You can learn a lot before you become a manager, but it is a process that is never finished.

“Was it the right decision of the club to give me a chance in this situation, with the team two points from relegation?”

When Luzern asked me to take over as manager from Markus Babbel at the start of 2018, I felt ready for it.

I’d had some offers over the previous 18 months, for managerial jobs in the second division in Switzerland and from some small teams overseas. But I hadn’t said yes because I felt I was not ready.

For me, it was clear that now I was – and that this opportunity to work in my hometown was the right one.

We were on our mid-season break when I took over, so I had four weeks to start a new preparation with them before our first game against Lausanne.

I was really clear about what I wanted to do. I’d had a good relationship with Markus and I knew the players – a lot of them were developed in the second team I had coached. I knew what was good from the team, and what was bad.

Maybe it was just the right time to change the coach. Not the work of Markus, because he’s an excellent coach and did an excellent job. But maybe after three years the team just needed a new voice.

Fabrice Coffrini/AFP/Getty Images

If you looked at the league table, things were not so good for us. Inside, though, the team was very strong. The work that had been done with them physically, technically and tactically was very good. In this sense, I was lucky.

But I think every coach has some changes, wants to bring in new things. Like I said, a coach is always in danger if you’re not changing. You have to break the routine. Maybe after three years with one team, your book is finished and this becomes more difficult to do.

After four weeks of pre-season, the pressure was building. Big pressure on the team and on me: a young coach in his first job. Was it the right decision of the club to give me a chance in this situation, with the team two points from relegation?

In our first game against Lausanne, you could feel the pressure on everybody. I felt it – a big responsibility.

To get the victory at home felt good for all of us.

“With Luzern, you are always playing for mid-table or fighting relegation. Here, you play on the top”

From there, we climbed the table to finish the season in third position.

I put everything I had into the job. A lot of passion. Big emotions. But that is not enough. You can win one game, maybe two, with a lot of emotion. But to keep results high takes more than passion. It’s also work.

The biggest work I did was on the relationship with the players. Putting them in a situation of confidence individually increased the confidence of the whole team.

When I moved to Young Boys in the summer, I was coming to a team that had just won the Swiss league for the first time in 32 years.

It’s a big honour for me. I knew it was a club that offered more possibilities than in Luzern. It’s a bigger club: more staff, more structure. There is scouting and more possibility of money to build the club. You also have the big challenge of trying to win the title. With Luzern, you are always playing for mid-table or fighting relegation. Here, you play on the top.

Paul Cooper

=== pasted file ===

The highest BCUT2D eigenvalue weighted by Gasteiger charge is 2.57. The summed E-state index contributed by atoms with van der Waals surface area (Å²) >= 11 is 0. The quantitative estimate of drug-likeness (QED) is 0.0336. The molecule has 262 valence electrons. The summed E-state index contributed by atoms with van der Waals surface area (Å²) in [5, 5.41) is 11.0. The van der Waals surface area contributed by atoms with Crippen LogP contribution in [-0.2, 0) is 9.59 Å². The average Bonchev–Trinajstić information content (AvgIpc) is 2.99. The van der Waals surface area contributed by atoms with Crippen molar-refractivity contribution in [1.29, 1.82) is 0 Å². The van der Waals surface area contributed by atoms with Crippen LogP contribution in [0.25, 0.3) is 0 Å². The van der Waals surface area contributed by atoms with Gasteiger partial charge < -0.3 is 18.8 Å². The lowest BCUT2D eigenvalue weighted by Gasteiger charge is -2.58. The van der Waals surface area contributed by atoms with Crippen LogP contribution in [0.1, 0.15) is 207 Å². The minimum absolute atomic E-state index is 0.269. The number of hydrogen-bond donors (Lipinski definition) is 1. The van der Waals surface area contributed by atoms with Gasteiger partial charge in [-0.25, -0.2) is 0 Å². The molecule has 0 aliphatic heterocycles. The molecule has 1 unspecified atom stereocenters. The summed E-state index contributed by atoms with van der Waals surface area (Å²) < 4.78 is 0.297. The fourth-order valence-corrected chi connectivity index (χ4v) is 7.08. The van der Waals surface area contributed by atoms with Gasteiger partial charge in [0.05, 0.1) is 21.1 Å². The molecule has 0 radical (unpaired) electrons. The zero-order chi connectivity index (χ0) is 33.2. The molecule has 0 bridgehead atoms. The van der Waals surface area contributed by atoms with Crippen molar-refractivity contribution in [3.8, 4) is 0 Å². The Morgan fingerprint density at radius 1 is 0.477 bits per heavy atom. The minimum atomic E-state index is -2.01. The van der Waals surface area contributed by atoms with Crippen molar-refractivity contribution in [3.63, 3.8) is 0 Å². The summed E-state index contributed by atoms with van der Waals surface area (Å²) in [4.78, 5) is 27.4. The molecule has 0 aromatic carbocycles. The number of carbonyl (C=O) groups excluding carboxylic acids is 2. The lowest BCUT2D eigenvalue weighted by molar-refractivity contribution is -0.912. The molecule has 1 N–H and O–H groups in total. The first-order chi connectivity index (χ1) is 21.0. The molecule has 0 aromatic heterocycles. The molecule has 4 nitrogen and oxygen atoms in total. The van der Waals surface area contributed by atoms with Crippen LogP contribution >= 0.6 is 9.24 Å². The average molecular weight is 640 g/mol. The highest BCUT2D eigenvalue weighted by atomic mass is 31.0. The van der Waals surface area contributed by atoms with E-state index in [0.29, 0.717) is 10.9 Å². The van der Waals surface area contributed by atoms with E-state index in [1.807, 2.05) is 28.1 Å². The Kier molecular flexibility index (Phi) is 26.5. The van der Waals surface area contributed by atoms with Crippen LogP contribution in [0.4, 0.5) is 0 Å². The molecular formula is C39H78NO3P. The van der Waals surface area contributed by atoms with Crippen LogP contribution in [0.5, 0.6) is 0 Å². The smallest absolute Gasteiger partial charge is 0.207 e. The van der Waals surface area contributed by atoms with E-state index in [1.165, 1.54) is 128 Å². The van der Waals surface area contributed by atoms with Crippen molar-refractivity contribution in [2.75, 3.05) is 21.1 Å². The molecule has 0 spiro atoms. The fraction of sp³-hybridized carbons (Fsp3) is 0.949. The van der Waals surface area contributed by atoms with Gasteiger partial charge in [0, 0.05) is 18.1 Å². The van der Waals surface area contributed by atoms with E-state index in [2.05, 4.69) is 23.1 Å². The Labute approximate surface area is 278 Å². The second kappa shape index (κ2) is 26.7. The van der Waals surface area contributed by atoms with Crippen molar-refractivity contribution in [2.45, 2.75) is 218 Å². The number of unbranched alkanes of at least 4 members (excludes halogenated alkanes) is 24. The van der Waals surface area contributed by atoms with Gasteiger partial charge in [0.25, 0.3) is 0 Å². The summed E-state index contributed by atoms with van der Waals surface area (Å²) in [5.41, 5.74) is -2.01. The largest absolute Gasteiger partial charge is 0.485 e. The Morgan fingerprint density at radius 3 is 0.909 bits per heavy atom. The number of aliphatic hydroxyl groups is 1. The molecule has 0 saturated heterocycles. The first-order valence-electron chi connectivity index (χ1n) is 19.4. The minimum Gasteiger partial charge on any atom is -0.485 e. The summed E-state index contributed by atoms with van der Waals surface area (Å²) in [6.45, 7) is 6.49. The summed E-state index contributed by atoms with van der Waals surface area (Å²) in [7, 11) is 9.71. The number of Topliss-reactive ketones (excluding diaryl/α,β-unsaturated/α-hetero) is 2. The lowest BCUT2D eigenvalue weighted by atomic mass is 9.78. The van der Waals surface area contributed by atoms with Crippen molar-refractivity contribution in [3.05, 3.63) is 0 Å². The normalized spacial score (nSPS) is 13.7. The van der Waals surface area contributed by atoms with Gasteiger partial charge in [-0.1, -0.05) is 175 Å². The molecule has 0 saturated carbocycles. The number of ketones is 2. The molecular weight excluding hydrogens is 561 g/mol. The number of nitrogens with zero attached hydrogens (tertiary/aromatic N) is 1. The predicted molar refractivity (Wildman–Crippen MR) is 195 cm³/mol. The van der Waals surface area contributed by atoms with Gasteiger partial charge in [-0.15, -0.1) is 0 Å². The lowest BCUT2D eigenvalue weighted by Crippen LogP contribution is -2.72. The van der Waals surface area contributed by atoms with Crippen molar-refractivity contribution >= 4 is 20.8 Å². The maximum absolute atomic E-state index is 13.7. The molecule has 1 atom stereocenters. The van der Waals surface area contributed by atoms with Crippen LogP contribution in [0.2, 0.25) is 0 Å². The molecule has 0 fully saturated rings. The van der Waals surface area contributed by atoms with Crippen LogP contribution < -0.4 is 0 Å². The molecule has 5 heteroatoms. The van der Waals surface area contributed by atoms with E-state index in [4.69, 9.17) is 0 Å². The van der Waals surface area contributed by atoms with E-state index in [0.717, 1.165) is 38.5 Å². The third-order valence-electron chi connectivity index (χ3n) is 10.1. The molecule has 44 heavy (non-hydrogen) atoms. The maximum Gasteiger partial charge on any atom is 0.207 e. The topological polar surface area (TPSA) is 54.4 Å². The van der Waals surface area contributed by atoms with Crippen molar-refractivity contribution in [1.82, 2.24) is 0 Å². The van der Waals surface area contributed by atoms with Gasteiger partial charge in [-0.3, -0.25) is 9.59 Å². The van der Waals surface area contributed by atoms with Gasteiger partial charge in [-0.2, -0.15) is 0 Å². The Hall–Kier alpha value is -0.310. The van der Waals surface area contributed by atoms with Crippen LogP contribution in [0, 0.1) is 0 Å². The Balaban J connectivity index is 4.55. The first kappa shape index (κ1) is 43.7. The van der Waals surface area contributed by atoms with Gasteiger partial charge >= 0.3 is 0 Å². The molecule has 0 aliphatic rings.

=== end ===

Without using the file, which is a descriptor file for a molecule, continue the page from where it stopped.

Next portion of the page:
The club has their own reasons for choosing a coach. I think, when Young Boys chose me, they saw that I was someone who would continue to develop the team in the same direction they had built it. That’s better for me, too, because I don’t have to do something that’s not me.

It was a big challenge. After winning, I think to continue to win is just as difficult as to start winning after you lose.

We had to keep the team hungry. Keep them focused. Keep the team together and integrate new players.

The possibility of a place in the Champions League group stages for the first time was a big argument for us to keep the players who maybe had offers from other teams.

When we saw the draw for the playoff round, we knew we had a chance to make it. Dinamo Zagreb is a traditional club with experience in the competition that we didn’t have, so we knew it would be difficult – but we felt we had a chance.

At half-time in the second leg, we were a goal behind, 2-1 down on aggregate. I felt we were missing a bit of courage. A bit of personality.

My target at half-time was to try and take them out of this depression. To take off this handbrake that was holding them back. To encourage them to play this like a football game and not like something bigger. Encourage them to take more risks.

“Go out and show the people you can play better.”

As we went out for the second half, I had a good feeling from the players.

When we won the game 2-1, I could only think: “Wow. We did it.”

You are too close to the game at that time to realise what you really feel. The real emotion came a bit later.

It was a big satisfaction to get it done. It has been an honour to be in the Champions League – and for us, as a small team, a big challenge too.

But we are adapting. Learning. For us all, it’s a process that is never finished.

Gerardo Seoane

Diego Simeone

Almost Impossible

Diego Simeone on his special relationship with Atletico Madrid, and how he used that to overcome the superpowers of Spanish football, Barcelona and Real Madrid, and win La Liga

Champions League: Juventus

Twice beaten finalists in the past four years, Juventus have added Cristiano Ronaldo to their ranks and represent tough Champions League opposition for Manchester United – here, our experts assess just how tough
José Francisco Molina

Going solo

Sporting director of the Spain national team and former Atletico Madrid goalkeeper Jose Francisco Molina on managing ATK to the Indian Super League title